In particular, the author of the article “There Is No Nobel Prize in Economics” writes about these two “economic gurus”: “Hayek's contemporaries in the economic scientific community considered him a charlatan and a deceiver. He spent the 50s and 60s in scientific obscurity, preaching the doctrine of the free market and economic Darwinism for the money of the ultra-right American billionaires.
Hayek had influential supporters, but he was in the margins of the academic world. In 1974, five years after the award was established, it was received by Friedrich Hayek, a leading proponent of liberal economics and the free market (otherwise called “enrich the rich”), one of the most famous economists of the 20th century and the godfather of neoclassical economics.
Milton Friedman, who studied with Hayek at the University of Chicago, was not far behind him. He received his Nobel Prize in 1976.”
Even after these liberals received the coveted prizes, there was no immediate recognition. And after receiving the award by Milton Friedman, a scandal even ensued.
It was known that after the military coup in Chile that brought General Pinochet to power, a group of American economists, which was called the "Chicago boys", went to this Latin American country.
One of the main such "Chicago boys" was Milton Friedman (not a boy for a long time, he was then over sixty).
The main task of the team was to open access to American capital in the Chilean economy.
And the people there were plunged into deep poverty. Chilean economist Orlando Letelier published an article in The Nation in 1976, in which he called Milton Friedman "an intellectual architect and unofficial advisor to the team of economists who run the Chilean economy today" on behalf of foreign corporations. A month later, the Chilean secret police killed Letelier in the United States by blowing up his car.
There were protests, demands were made to deprive Friedman of the title and the Nobel Prize. However, all of this has been ignored by the Royal Academy of Sciences and the Bank of Sweden. A lot of money was injected into Friedrich Hayek and Milton Friedman, until finally their names began to sound.
Omitting many interesting facts and details concerning the activities of the Bank of Sweden and the Royal Swedish Academy of Sciences in the field of the Nobel Prizes in Economics, I note that they released several dozen "economic geniuses" into the world orbit, whose destructive impact on the world economy exceeds the effect of dozens of atomic bombs.
The ideas of these "economic geniuses" have been repeatedly strengthened by the media controlled by the "owners of money", replicated in the form of tens of millions of "smart" books, driven into the heads of tens (if not hundreds) of millions of students' heads.
These ideas became the "scientific" rationale for the wave of privatization that swept around the world, deregulation of the economy, removal of all barriers to international trade and cross-border movement of capital, granting central banks complete "independence" from the state, inflation of financial markets, etc.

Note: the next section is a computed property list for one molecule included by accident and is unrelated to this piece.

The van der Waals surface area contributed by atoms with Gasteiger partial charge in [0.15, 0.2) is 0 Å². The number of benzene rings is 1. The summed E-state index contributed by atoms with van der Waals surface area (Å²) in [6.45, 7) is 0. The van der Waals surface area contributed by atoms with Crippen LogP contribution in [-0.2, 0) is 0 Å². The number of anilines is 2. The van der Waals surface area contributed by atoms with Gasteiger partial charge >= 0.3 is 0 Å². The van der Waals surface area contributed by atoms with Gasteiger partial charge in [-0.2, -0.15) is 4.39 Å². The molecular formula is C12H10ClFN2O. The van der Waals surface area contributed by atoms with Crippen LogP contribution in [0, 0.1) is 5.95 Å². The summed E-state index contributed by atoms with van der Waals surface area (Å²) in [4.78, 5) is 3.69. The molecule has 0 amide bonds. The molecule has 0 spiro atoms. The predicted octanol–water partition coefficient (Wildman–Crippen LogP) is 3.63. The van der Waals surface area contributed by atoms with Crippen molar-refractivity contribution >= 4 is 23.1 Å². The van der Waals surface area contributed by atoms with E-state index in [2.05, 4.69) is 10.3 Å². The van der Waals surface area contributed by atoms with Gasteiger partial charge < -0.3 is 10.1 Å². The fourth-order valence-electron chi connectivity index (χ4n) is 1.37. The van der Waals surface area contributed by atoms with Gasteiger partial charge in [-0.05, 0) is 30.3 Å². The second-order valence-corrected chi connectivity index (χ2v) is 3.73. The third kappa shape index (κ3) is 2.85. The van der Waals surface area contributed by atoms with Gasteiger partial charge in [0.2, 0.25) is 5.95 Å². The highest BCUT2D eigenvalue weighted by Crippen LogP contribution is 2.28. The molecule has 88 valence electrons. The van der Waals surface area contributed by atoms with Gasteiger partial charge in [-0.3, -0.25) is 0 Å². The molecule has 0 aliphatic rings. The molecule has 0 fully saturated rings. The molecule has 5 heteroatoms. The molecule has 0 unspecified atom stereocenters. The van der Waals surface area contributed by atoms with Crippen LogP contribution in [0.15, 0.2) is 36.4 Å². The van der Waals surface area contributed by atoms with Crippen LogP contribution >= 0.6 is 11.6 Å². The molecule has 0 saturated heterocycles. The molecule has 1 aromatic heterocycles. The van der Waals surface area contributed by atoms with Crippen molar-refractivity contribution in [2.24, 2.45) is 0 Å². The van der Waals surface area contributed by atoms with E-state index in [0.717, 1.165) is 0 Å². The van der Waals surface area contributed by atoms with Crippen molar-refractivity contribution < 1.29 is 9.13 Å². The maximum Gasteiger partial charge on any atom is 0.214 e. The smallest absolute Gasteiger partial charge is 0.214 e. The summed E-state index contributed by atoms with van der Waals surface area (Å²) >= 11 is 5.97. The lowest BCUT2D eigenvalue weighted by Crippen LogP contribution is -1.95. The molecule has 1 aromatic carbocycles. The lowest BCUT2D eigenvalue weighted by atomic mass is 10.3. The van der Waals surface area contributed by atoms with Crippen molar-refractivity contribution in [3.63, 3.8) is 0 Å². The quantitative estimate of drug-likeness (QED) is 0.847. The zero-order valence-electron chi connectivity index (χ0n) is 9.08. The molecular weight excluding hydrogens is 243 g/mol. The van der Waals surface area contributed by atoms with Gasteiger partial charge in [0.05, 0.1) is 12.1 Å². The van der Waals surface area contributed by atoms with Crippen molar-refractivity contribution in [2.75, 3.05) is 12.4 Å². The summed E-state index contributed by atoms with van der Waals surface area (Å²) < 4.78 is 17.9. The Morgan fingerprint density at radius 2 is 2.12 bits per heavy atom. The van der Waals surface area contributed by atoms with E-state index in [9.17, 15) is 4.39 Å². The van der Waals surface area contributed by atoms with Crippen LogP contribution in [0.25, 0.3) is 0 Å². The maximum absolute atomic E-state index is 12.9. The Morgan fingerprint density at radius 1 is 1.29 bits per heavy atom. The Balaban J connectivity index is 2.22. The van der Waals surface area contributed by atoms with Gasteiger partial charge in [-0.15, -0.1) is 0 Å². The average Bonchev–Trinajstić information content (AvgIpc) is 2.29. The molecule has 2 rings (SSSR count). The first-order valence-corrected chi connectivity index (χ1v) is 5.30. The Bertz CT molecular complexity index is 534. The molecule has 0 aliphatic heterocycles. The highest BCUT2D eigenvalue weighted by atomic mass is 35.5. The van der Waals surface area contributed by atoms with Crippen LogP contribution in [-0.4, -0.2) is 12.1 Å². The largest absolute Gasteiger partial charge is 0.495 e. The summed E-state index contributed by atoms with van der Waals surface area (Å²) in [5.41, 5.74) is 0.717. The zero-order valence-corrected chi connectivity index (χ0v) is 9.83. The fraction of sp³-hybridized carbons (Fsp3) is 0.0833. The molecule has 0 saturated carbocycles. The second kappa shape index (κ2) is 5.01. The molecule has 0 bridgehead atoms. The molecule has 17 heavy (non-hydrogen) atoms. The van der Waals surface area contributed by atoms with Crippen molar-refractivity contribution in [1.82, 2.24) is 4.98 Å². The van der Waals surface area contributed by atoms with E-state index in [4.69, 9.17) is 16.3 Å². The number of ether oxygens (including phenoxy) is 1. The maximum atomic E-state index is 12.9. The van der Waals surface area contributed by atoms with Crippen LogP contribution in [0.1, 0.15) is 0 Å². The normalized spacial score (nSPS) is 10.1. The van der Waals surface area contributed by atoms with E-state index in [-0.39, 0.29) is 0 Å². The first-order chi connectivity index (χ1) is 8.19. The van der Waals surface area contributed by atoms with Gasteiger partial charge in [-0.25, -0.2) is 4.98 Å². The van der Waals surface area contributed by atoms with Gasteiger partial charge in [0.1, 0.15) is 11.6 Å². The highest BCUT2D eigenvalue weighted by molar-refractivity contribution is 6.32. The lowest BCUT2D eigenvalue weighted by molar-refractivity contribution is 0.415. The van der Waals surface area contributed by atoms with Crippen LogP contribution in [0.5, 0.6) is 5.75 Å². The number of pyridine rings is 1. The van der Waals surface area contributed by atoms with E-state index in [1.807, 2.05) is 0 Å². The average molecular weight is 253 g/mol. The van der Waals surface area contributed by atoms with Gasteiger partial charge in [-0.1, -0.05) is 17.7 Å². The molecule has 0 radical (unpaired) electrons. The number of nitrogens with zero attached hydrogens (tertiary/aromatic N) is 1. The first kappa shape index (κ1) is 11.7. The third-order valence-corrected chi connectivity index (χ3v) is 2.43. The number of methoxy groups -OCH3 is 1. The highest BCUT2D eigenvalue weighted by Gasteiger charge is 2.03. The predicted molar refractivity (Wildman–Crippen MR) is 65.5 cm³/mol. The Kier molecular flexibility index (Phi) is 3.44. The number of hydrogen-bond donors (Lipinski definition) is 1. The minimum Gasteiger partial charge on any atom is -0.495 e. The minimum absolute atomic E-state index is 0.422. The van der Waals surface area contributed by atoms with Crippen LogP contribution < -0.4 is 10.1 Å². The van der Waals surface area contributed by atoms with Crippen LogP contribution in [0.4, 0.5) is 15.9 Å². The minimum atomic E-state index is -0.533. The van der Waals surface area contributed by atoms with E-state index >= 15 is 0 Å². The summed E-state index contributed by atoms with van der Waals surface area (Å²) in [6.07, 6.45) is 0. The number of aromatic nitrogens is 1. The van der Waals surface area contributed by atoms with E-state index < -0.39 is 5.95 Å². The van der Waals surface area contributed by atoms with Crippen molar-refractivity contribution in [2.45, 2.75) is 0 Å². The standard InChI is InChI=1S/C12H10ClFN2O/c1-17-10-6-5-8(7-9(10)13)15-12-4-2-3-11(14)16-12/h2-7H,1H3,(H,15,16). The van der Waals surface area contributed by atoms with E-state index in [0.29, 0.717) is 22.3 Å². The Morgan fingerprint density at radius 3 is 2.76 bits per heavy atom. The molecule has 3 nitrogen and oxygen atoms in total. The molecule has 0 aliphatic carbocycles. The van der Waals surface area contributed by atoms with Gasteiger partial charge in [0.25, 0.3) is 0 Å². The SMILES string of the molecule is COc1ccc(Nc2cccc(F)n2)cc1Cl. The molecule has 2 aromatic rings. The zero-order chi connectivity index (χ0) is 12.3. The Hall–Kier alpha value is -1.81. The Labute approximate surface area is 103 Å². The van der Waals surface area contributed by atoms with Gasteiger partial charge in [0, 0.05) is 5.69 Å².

All these measures in the field of economic liberalization are needed by the "owners of money", ultimately, in order to undermine the foundations of the state, to deprive the peoples of national sovereignty.
And the destruction of national states, in turn, is necessary for the "owners of money" in order to seize power in the world. According to their plans, a world government should come to replace the nation-states. And the role of the so-called "Nobel" prizes in economics in the implementation of these plans should not be underestimated.
All these decades, honest economists, public figures, politicians have protested against a fraudulent and dangerous project for humanity, codenamed "The Nobel Prize in Economics."
Here is what, in particular, says the great-nephew of the famous Alfred Nobel, Doctor of Jurisprudence Peter Nobel: “This prize should be criticized for two reasons.
Firstly, this is a confusing intrusion into the concept of "Nobel Prize" and all that it means.
SecondlyThe bank award unilaterally rewards Western economic research and theorizing. Alfred Nobel's will was not a fad, it was thought out. His letters show that he did not like economists."
This year marks half a century since the launch of the Nobel in Economics project. It makes sense to think about it. In Russia, its destructive effect is obvious (privatization, deregulation of the economy, complete currency liberalization of capital flows, etc.).
The destructive effect continues in such a direction as economic education in domestic universities.All Russian economic textbooks are crammed with "ideas" of economic liberalism, and half of the authors of the ideas are the very "Nobel" laureates in economics. It would be more correct to call them impostors.
To start putting things in order in the country, we first need to put things in order in the heads of our citizens. And for this, in addition to everything, it is necessary to put things in order in the system of higher economic education.
And for this, in turn, it is necessary to get out of the hypnosis of the "Nobel" impostors I have described above.
Like the boy from Andersen's fairy tale "The King's New Dress" about the "Nobel" economists, we should say the words: "And the king is naked!"